Research and Inventory
A major function of the Natural Heritage Program is collecting information on the abundance, distribution, and conservation needs of rare species and significant natural communities. This information is collected through field surveys, reviewing the scientific literature and conducting research by staff biologists and cooperators around the state.
For example, Natural Heritage coordinates the yearly census of Piping Plover nests and tern nesting colonies in Massachusetts. This effort is made possible by the cooperation of beach managers, other agencies, conservation organizations, and many dedicated volunteers. The census effort generates the information about population size, productivity, and predation that biologists and conservationists need to protect and manage the birds. For more information, visit the Coastal Waterbirds section.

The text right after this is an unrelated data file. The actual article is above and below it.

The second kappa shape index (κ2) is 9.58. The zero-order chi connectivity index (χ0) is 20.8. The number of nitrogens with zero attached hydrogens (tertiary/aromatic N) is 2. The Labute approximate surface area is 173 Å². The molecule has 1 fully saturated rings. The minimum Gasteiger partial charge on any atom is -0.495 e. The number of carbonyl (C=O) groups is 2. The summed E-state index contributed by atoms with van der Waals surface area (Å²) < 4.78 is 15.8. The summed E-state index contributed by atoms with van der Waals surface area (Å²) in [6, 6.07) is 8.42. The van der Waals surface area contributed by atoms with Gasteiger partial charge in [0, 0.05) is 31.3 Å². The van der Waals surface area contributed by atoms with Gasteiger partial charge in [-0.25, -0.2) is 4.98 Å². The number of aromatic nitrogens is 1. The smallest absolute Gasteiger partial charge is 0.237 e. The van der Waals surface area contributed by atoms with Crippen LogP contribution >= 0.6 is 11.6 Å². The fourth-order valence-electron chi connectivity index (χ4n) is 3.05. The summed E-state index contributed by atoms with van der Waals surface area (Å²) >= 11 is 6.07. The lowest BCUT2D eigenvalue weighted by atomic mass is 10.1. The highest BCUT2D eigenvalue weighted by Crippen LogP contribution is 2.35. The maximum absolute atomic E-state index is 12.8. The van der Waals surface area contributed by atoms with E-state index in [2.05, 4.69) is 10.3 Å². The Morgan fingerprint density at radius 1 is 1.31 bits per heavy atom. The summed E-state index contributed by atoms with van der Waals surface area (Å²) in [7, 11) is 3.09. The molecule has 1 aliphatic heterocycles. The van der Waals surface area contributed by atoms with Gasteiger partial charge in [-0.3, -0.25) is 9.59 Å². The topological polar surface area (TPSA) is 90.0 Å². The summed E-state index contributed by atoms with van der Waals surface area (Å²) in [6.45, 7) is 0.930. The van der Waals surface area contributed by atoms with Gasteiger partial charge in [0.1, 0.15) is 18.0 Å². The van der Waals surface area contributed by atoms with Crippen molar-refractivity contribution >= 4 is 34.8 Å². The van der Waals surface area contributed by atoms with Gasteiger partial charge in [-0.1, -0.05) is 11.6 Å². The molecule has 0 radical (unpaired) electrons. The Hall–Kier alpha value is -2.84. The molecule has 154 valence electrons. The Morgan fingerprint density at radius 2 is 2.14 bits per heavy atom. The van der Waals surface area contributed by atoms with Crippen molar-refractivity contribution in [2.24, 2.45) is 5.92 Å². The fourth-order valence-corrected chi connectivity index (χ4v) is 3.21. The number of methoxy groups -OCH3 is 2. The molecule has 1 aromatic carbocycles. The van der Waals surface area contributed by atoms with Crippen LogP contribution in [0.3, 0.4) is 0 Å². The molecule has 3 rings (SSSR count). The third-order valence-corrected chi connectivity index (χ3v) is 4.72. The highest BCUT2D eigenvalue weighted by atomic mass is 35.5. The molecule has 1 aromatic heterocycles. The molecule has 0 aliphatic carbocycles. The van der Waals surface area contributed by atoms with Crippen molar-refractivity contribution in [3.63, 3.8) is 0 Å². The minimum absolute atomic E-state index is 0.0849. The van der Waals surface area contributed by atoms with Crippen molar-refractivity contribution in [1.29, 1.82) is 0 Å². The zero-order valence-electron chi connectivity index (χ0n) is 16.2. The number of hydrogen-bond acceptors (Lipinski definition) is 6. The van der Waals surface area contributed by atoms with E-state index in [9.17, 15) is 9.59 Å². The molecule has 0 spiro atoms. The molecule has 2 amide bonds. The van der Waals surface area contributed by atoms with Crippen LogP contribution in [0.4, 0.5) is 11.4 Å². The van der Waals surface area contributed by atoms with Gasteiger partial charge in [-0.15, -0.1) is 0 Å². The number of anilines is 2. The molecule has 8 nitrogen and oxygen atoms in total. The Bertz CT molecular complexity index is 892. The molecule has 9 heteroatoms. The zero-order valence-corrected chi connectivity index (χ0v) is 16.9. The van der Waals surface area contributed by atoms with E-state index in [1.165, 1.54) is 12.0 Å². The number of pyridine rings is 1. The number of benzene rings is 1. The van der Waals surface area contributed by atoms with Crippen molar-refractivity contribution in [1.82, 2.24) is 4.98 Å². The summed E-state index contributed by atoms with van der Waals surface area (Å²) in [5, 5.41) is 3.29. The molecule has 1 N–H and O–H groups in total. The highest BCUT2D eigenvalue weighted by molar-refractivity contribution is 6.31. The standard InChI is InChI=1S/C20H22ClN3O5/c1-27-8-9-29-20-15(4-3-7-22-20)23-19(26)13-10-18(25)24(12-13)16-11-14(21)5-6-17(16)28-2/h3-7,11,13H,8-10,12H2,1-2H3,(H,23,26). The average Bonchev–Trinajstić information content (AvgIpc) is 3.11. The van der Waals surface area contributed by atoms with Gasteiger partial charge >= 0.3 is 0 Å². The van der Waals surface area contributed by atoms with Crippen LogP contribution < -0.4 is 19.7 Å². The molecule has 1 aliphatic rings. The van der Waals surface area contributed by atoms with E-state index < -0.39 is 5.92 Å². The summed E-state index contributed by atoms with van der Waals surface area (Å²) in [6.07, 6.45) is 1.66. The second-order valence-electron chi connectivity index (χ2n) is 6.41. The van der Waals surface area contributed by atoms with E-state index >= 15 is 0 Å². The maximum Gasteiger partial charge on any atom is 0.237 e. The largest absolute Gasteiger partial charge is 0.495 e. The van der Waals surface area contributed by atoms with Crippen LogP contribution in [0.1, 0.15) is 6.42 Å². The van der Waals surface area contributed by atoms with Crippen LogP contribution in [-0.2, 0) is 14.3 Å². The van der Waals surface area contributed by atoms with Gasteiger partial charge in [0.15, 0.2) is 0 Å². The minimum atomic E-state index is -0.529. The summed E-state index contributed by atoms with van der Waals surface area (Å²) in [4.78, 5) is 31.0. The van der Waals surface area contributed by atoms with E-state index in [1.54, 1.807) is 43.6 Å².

Research supported by Natural Heritage or performed by Natural Heritage staff includes rare species population studies, taxonomic studies, and management experiments. Through Small Research Contracts, Natural Heritage has sponsored taxonomic work on several rare plant species, including Nantucket Shadbush, New England Blazing Star, and New England Boneset. As one can tell by their names, these plants are found only in the vicinity of New England. The purpose of taxonomic research is to determine if described plants such as these are, in fact, distinct species or varieties with global ranges limited to the New England area or simply represent geographic variation within more common, wide-ranging species. Natural Heritage can then better assess the global and state rarity of these plants and determine conservation priorities.